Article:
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Drama Inspirational

PUZZLE PIECES

Imagine living most of your life not knowing where your siblings were or what happened to them, living with a tiny hole in your heart and sadness you could never quite shake. Imagine the grief you never had words to explain, coming from a loss you never understood. I feel like it’s in vogue these days to say someone’s story is “theirs to tell,” but I believe that if their story intersects with my story on any level, it’s also my story to tell. Not that I would reveal their secrets or use their stories as weapons, but details are details and every detail is a piece of the puzzle that completes a life. My dad has always loved puzzles.

My dad’s story began in 1938, almost 83 years ago in a small town in Arkansas. He was the third of five children born to a mother who died before she was 40. Her husband, my dad’s father, was in and out of their lives and only the first child, Nadene, and my dad, James, or Willie as he was called then, are full siblings, separated by seven years. The second daughter and two younger brothers had different fathers. It’s human inclination to judge a woman who has children by two or three different men, but times were hard and their “Mama” did what she had to do to survive and take care of them. If that meant bringing someone in for a while to lend a hand, obviously that’s what she did. It didn’t make her children love her any less.

When she died, there wasn’t any father in the picture. Nadene was 14 or 15 and Willie was seven or eight. The details aren’t clear, but four of the children were in foster care or with family members for a few months before being placed in a Baptist Children’s Home. The two babies were adopted. Willie and his sister Jean lived in the orphanage for approximately the next 10 years. Nadene refused to go to the orphanage and “ran wild,” as my dad was told.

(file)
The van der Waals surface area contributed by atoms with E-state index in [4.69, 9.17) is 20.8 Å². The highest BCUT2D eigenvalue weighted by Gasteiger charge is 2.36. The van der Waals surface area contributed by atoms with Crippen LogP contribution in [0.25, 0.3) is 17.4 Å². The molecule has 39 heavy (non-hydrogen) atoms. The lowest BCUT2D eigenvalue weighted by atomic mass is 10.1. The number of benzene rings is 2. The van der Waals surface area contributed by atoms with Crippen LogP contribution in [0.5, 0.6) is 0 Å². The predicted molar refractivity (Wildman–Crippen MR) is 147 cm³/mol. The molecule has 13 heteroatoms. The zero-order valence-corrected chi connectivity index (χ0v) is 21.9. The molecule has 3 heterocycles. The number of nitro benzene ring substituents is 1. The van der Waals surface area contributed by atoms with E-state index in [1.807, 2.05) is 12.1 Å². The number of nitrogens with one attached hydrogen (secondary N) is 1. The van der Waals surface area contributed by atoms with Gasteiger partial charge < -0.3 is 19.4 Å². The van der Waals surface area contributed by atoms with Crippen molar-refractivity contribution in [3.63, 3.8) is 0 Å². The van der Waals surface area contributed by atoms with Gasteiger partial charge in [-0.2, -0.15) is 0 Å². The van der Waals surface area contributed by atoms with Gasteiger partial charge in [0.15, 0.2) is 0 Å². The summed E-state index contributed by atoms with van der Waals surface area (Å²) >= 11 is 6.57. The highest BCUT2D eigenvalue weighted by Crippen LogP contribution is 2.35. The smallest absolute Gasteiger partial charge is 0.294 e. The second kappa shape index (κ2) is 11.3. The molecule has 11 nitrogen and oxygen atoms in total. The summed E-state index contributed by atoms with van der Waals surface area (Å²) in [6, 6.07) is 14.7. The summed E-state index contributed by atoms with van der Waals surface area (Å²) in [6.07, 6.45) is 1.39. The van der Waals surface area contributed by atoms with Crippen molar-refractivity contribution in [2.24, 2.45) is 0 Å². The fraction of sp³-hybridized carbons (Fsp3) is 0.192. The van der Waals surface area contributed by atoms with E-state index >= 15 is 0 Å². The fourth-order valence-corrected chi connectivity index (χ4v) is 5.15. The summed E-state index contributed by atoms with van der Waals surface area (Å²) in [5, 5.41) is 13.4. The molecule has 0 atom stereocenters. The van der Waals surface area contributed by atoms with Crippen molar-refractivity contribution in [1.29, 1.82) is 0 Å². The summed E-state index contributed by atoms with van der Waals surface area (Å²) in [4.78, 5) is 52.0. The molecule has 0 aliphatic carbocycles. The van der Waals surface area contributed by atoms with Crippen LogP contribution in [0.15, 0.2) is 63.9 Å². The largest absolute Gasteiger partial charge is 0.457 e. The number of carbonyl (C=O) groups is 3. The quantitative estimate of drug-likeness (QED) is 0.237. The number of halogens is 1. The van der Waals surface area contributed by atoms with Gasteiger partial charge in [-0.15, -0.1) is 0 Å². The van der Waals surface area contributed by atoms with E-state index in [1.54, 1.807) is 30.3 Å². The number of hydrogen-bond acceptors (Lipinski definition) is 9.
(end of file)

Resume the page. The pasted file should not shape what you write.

For many years he didn’t talk much about that time, but as he’s aged, he shares more of his memories. It’s painfully apparent that his emotional growth was somewhat stunted, but he speaks well of the years he lived in the orphanage and he’s “risen above his raising” to make a success of his life. My parents have been married for over 60 years and there are kids, grandkids, and great grandkids adding to the puzzle.

Throughout the years, bits and pieces of information have found their way to my dad and he’s been able to fill in some holes. He reconnected with his father and met him in 1978 or ‘79. I don’t know what went on between them, but I believe my dad made his peace with the man.

Jean and my father stayed in contact throughout the years and lived only a few miles apart when she passed away. She had one child. My parents took him in as a young man and tried to help him find his footing, but once his mother passed away all contact between them also passed away. I know it’s a missing piece my dad grieves, though he pretends he doesn’t.

He didn’t have any contact with his younger brothers since the early 60’s, but sometime in the 80’s he began communicating regularly with the youngest. From a random phone call approximately three years ago, Willie, or Jim as he’s now known, was able to connect with children of his oldest younger brother. He passed away several years ago, and his children said he was not a nice man, but his children are and came to Uncle Jim’s 80th birthday party. He was thrilled beyond expectations to place a couple more pieces in his puzzle.

Through all the births, deaths, promotions, moves, and the everyday minutiae of life, a tiny piece of Jim’s heart struggled with accepting that he would never know what happened to his beloved sister Nadene. But here’s where the story really gets interesting!

All my life I knew my dad had siblings he never saw. I have three brothers and as I’ve gotten older, I can’t imagine my life without them. Even when we don’t get along, they are pieces in my life’s puzzle and there would be a hole if they were gone. My son is an only child and always wanted a sibling. He felt a loss even when he didn’t know any different. Thinking about all this, I decided to look for Nadene. At that time, she would have been 86 and I knew the chances of finding her were unlikely, much less finding her still living, but I thought maybe I could at least find where she was buried.